Smarter Image: Deep Learning Software Is Changing the Game in Magnetic Resonance Imaging

Previously published on GE Reports

Ever since the first cases of COVID-19 struck, hospitals around the world have been racing to get a step ahead of the virus. They’ve become adept at sourcing and stockpiling personal protective equipment, establishing vigorous new cleaning protocols, and acquiring thousands of new ventilators. But the focus on fighting the pandemic and wanting to keep the number of people in hospitals down to lower the chance of transmission also means that standard procedures like magnetic resonance imaging (MRI) have been postponed. The demand for these imaging exams, however, hasn’t disappeared.

According to Frost & Sullivan data, COVID-19 contributed to a 35.5 percent drop in MRI procedure volume in 2020. While scans were back up in 2021, it has not yet reached pre-COVID numbers. Tackling this backlog is going to require major efforts on the part of radiologists and technologists across the nation to process and review images, manage scan times and disinfect MRI equipment between patients.  This is at a time when departments are also facing these challenges as they attempt to battle industry-wide staff shortages and burnout.

One way to ease the problem involves technology; specifically, using artificial intelligence to increase the clarity of images while cutting down on scan time. “There’s always a trade-off in MRI,” says Darryl Sneag, director of peripheral nerve MRI at the Hospital for Special Surgery in New York. That trade-off is usually between the signal to noise ratio (SNR), scan time and spatial resolution.

Sneag and his team have been using new software developed by GE Healthcare that helps him eliminate some of the trade-offs.

The application, AIR Recon DL, developed on GE’s Edison software platform was launched in 2020 and to date, has benefitted more than two million patients around the world. It uses a deep learning algorithm to improve MR image reconstruction. For radiologists, this translates as sharper images in a shorter amount of time. And the quicker doctors can come up with diagnoses, the faster patients can start treatment. “What AIR Recon DL has allowed us to do is image faster, even with a higher spatial resolution, and achieve equal-to-better image quality,” Sneag says. “At the end of the day, it’s helping us to potentially make alternative diagnoses or see anatomical structures much sharper and finer than we might have previously been able to.”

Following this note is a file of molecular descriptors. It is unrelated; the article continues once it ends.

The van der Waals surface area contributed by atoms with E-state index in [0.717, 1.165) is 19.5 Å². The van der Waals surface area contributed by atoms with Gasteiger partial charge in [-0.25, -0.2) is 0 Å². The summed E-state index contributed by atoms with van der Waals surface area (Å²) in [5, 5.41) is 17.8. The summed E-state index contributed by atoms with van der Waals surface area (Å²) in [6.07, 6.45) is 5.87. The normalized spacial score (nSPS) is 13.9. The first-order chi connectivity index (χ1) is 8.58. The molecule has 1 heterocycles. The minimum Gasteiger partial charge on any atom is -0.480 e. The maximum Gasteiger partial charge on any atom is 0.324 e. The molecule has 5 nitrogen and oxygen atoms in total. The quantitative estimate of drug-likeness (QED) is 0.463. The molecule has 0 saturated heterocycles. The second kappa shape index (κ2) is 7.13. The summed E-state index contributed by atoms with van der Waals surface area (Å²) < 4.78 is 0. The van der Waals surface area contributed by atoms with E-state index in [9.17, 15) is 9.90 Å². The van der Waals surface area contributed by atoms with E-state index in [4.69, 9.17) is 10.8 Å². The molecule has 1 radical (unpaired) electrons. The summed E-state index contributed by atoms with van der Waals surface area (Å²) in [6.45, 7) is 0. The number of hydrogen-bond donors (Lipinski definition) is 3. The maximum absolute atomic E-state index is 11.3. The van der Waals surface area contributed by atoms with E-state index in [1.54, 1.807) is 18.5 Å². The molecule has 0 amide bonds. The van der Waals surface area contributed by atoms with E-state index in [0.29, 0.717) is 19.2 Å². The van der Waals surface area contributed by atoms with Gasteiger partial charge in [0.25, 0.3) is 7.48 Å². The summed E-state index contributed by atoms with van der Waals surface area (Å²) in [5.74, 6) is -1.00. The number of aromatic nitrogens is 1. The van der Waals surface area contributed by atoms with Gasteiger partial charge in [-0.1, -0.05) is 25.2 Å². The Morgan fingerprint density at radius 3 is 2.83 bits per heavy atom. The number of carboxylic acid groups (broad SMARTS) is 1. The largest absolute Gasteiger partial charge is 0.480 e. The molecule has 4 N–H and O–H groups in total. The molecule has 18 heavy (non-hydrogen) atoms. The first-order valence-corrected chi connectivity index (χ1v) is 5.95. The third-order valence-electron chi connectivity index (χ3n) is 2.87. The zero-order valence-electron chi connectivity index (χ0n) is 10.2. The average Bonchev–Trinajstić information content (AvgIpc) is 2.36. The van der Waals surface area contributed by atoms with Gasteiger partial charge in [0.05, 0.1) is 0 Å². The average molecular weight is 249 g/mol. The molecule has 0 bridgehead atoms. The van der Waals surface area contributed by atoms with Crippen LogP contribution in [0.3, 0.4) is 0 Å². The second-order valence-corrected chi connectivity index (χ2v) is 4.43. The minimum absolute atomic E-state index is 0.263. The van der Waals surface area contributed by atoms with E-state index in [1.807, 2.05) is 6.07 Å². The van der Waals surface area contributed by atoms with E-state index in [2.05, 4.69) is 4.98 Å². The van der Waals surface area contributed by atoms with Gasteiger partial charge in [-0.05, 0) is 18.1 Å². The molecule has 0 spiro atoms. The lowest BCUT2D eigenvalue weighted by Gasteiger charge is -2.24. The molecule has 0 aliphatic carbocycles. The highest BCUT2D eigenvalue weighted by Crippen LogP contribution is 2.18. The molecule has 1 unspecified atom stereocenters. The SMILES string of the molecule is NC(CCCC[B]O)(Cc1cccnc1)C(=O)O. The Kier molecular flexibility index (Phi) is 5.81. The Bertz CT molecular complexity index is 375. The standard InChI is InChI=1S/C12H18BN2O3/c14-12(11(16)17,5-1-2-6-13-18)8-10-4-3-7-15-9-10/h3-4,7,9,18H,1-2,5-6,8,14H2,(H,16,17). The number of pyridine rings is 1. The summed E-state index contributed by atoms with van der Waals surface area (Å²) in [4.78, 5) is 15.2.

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MRI scanners utilize powerful magnets — hidden inside the large cylinder surrounding the patient — to excite hydrogen atoms (protons) in the body. Those hydrogen protons then emit radio signals, which are detected by the scanner and transformed into a digital image. But those radio signals compete with other radio waves generated by the MRI apparatus and the human body itself — a kind of ambient electrical noise. To get a sharp, high-quality image, radiologists need to achieve a higher signal-to-noise ratio (SNR).

In the past, patients would have to endure longer sessions in the MRI system for the radiologist to acquire higher SNR or spatial resolution in the final image. While shorter scans might send patients on their way faster, they could compromise image quality and, ultimately, diagnostic confidence.

This is where the AIR Recon DL’s algorithm comes in: it “de-noises” the raw digital data acquired during the scan and delivers a clearer signal to the image reconstruction process. Reducing the noise enables the MRI to produce higher quality images and up to a 50 percent reduction in exam times for a more comfortable patient experience1. These advancements are particularly beneficial for patients who have trouble holding still during scans, such as pediatric, neurodegenerative and geriatric patients.

AIR Recon DL works in concert with another GE component: AIR Coil. These are flexible, lightweight, blanket-like coils that radiologists place on top of the patient’s body or wrapped around the patient’s arms and legs, for example. They pick up the signals that the body emits after being activated by the magnet in the MRI.

Sneag described how he was putting the app and the coil to use in a case he was working on: A young woman had fallen on broken glass, causing lacerations up and down one of her arms, and her surgeon requested an MRI to map the nerves prior to surgery. “We’re able to cover an entire arm in one shot through this AIR Coil technology,” Sneag says. “It’s enabling us to image a much larger region of anatomy within a much shorter period of time, while still maintaining the same image quality.”

With patient exams requiring MRIs waiting out there to be scanned and read, AIR Recon DL is in action at just the right time. “You can only push the physics so far, or the limitations of the magnet so far,” Sneag says. “I think we’re just scratching the surface with respect to AIR Recon DL’s capabilities.”

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REFERENCES

[1] GE Healthcare data on file